NVR in Israel

Written by: Dr. Uri Weinblatt & Idan Amiel


NVR was born out of the need to find a new therapeutic system for treating children with behavioral problems, reducing parental helplessness and helping families that suffer from intense conflict between parent and child. The forerunner to NVR therapy, the “Parental Presence” model was developed in a research study conducted by Prof. Haim Omer and his student Uri Weinblatt in Tel-Aviv University between the years 1996-1999. This model defined the basic principles for empowering parents and revolutionized the field of parent training in Israel. Prof. Omer’s book from 2000, Parental Presence: Reclaiming a Leadership Role in Bringing Up Our Children, which described this approach, became a bestseller in Israel. During the next few years, Prof. Omer and his students initiated a number of research projects with the aim of generalizing the parenting model to different contexts. While the Parental Presence model had an enormous impact on parenting culture in Israel,by providing a fresh new look on how to help parents reclaim their parental role in the family, it did not define a unified set of interventions to deal with the situations in which the power struggles escalate as a result of the new parental actions.This growing need led tothe development of a therapeutic system which sought to provide solutions to the problem of escalation.
The inspiration for this new model came from one of the parents who took part in the original Parental Presence project. The parent, a single mother, was dealing with intense fights with her fifteen year old son who would become physically and verbally aggressive towards her. This mother opposed any use of punishments and every time she would try to speak up her son would retaliate harshly. In the process of tailoring an intervention for this mother, Haim Omer began describing the basic tenants of Non Violent Resistance. She was so inspired that in the next session she described different acts of protest and demonstration she had conducted with her son.  In the process of therapy with this mother, other interventions (such as public opinion interventions) were initially developed and suggested.The dramatic impact that the Non Violent Resistance actions had in this family emphasized the huge potential that was inherent in this approach.
Haim Omer continued to work in this direction and in 2001 published in the journal Family Process a paper titled “Helping parents deal with children’s acute disciplinary problems without escalation: the principle of non-violent resistance” in which he describes for the first time the use of the sit-in. In 2000 Haim Omer suggested to Uri Weinblatt to join him in empirically evaluating NVR. The study, which lasted 5 years, with 3 therapists (Carmelit Kerwinkel, Uri Weinblatt & Idan Amiel) and close to 100 B.A. students who participated as phone supporters was to become the first outcome study on NVR. During this time the NVR manual was written in which the different NVR interventions were described. The manual was later published in Omer’s 2002 book Non-Violent Resistance: A New Approach to Violent and Self-destructive Children (published in English in 2004). The study also included the work of many students, some in research positions like Irit Schor who evaluated the impact of the NVR interventions on the child’s siblings, and close to hundred B.A. students who participated as phone supporters to the families in the project. The results of the Weinblatt-Omer study showed significant improvements for parents and children alike and in 2008 were published in the Journal of Marital and Family therapy.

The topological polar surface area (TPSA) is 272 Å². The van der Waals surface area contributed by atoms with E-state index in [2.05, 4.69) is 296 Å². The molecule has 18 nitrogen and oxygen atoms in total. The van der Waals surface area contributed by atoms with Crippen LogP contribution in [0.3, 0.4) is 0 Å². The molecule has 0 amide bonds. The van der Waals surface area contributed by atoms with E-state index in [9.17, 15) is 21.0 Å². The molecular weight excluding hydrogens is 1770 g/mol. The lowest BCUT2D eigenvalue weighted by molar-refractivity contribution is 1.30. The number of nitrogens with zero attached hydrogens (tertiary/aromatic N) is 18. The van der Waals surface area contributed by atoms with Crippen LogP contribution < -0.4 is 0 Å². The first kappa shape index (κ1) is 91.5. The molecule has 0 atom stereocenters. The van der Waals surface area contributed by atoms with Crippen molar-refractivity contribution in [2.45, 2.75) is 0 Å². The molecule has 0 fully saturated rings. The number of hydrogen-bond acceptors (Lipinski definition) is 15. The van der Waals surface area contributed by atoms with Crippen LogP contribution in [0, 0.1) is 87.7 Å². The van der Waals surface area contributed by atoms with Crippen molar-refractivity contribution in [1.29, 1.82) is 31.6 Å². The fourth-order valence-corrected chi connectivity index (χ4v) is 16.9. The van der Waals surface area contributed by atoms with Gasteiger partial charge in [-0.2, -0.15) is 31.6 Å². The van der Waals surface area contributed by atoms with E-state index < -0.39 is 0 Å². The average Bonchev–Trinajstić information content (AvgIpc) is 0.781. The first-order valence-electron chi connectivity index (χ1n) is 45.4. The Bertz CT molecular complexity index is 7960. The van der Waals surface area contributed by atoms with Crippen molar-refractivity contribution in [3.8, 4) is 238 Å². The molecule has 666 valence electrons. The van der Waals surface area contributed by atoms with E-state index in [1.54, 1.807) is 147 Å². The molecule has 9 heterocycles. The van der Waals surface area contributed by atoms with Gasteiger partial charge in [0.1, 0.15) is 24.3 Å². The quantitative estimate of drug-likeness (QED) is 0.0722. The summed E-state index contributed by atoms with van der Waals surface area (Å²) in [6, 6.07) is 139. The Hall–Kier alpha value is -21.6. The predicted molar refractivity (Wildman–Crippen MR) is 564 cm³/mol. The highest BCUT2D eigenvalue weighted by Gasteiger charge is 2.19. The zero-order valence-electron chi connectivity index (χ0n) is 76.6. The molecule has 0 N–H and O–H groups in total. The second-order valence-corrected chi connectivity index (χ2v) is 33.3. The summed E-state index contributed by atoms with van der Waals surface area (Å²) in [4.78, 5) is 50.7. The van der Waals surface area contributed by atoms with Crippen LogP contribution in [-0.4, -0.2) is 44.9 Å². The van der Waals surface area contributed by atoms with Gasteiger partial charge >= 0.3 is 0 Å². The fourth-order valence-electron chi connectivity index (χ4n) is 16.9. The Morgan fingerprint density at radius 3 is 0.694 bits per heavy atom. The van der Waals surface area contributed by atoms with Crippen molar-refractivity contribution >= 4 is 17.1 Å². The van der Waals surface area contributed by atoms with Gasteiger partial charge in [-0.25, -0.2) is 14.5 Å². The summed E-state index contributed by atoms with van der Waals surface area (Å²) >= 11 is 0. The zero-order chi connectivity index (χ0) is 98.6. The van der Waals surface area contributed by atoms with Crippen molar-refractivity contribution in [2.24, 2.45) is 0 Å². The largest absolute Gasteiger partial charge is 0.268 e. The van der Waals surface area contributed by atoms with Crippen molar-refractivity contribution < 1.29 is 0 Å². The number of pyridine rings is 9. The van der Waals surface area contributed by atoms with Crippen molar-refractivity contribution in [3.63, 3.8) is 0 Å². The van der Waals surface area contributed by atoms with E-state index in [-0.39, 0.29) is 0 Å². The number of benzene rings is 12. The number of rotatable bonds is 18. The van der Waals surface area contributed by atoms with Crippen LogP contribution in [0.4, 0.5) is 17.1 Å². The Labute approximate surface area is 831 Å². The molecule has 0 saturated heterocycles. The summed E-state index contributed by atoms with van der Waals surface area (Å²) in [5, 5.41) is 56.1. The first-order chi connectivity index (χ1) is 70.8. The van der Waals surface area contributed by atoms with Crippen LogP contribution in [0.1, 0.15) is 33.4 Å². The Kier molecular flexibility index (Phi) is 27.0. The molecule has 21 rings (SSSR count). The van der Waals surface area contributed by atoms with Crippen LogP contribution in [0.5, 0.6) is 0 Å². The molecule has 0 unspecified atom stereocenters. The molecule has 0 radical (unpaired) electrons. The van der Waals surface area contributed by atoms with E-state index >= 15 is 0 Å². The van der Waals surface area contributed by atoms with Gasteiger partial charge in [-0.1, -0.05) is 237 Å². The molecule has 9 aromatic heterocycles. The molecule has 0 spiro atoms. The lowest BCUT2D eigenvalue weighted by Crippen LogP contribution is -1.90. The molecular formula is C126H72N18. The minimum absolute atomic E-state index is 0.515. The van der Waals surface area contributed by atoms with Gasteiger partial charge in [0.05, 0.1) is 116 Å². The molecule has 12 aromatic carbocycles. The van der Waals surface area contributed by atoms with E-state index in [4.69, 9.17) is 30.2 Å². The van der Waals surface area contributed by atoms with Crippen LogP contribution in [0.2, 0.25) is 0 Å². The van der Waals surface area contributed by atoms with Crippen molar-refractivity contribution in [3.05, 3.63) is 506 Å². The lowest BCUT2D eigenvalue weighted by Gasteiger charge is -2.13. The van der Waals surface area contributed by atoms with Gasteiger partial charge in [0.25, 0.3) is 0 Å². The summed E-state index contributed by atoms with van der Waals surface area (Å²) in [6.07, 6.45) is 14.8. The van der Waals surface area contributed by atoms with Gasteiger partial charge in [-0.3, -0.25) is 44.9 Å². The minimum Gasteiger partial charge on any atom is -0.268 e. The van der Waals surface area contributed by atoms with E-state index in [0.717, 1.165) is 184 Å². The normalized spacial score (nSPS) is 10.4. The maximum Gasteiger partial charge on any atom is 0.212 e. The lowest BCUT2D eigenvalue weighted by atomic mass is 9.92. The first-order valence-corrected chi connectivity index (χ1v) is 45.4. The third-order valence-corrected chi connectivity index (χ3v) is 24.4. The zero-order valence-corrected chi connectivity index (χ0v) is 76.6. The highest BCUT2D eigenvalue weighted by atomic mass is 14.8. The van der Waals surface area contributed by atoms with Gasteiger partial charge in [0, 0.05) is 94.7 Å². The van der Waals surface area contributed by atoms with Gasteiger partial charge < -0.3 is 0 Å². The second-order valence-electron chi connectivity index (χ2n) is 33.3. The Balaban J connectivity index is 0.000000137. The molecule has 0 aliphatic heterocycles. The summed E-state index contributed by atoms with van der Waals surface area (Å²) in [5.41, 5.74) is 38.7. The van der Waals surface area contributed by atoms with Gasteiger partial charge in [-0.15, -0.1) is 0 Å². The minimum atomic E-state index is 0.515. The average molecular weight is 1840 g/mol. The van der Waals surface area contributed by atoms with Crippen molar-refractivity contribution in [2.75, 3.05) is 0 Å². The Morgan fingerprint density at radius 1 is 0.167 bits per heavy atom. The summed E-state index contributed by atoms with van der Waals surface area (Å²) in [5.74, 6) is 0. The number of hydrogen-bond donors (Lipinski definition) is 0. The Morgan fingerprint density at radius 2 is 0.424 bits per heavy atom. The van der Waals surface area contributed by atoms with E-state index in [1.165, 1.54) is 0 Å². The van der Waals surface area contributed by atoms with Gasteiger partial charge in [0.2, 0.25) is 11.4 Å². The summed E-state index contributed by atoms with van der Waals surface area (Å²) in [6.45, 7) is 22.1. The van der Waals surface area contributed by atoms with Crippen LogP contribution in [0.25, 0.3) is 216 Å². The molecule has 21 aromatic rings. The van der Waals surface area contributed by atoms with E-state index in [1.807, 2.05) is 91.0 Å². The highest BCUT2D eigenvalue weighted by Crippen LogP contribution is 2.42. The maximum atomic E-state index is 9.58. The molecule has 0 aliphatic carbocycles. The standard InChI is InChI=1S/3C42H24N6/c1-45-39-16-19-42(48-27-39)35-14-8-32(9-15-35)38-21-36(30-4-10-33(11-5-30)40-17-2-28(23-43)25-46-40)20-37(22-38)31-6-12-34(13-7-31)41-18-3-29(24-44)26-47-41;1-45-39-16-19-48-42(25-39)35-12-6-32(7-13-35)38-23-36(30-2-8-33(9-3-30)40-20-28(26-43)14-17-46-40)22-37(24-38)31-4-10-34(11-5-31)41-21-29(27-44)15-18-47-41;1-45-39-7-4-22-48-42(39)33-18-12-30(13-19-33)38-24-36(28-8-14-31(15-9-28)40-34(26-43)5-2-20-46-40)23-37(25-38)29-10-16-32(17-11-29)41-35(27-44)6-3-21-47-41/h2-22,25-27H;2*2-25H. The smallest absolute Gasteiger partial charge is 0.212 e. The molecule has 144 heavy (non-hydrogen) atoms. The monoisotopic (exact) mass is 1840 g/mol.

In 2004 The Parent Counseling Unit at Schneider Children's Hospital opened, and in 2005, Idan Amiel became the director of the Unit.  Psychologist working in the Parent Counseling Unit, under Prof. Omer and Mr. Amiel's supervision, began implementing and applying the concepts of NVR with hundred of parents who came for counseling. As the bulk of the work in NVR took place at Schneider, it became a fertile ground for the continuing development of the theory, as well as additional research.
In between the years 2005-2008 two main developments evolved in the model. The first was greater emphasis on community and support in working with parents. Secondly, working with schools and community institutions took on new dimensions. The developments in the model were described in Prof. Omer's next book, The New Authority: Family, School and Community (2010). The New Authority re-examined the traditional approach to authority, and presented an alternative model, one that emphasized the necessity and power of molding and applying a consensus.
While the work in the Parent Counseling Unit in Schneider continued to thrive, and Prof. Omer's counseling model continued to gather greater interest, more and more therapists and professionals expressed a desire to learn the theory and application of the model. To answer this demand, the New Authority Center in Israel opened in 2007.
In order to make the principles of the New Authority accessible to therapists and professionals, and thus create a professional network both in Israel and in Europe, the New Authority center in Israel created this site.  The content of the site and the use of the forums are open to all professionals who are interested in NVR and the New Authority. Lastly, the site has become a medium for which all individuals can see the latest developments and applications and the continued growth of NVR/NA in numerous countries and professional settings.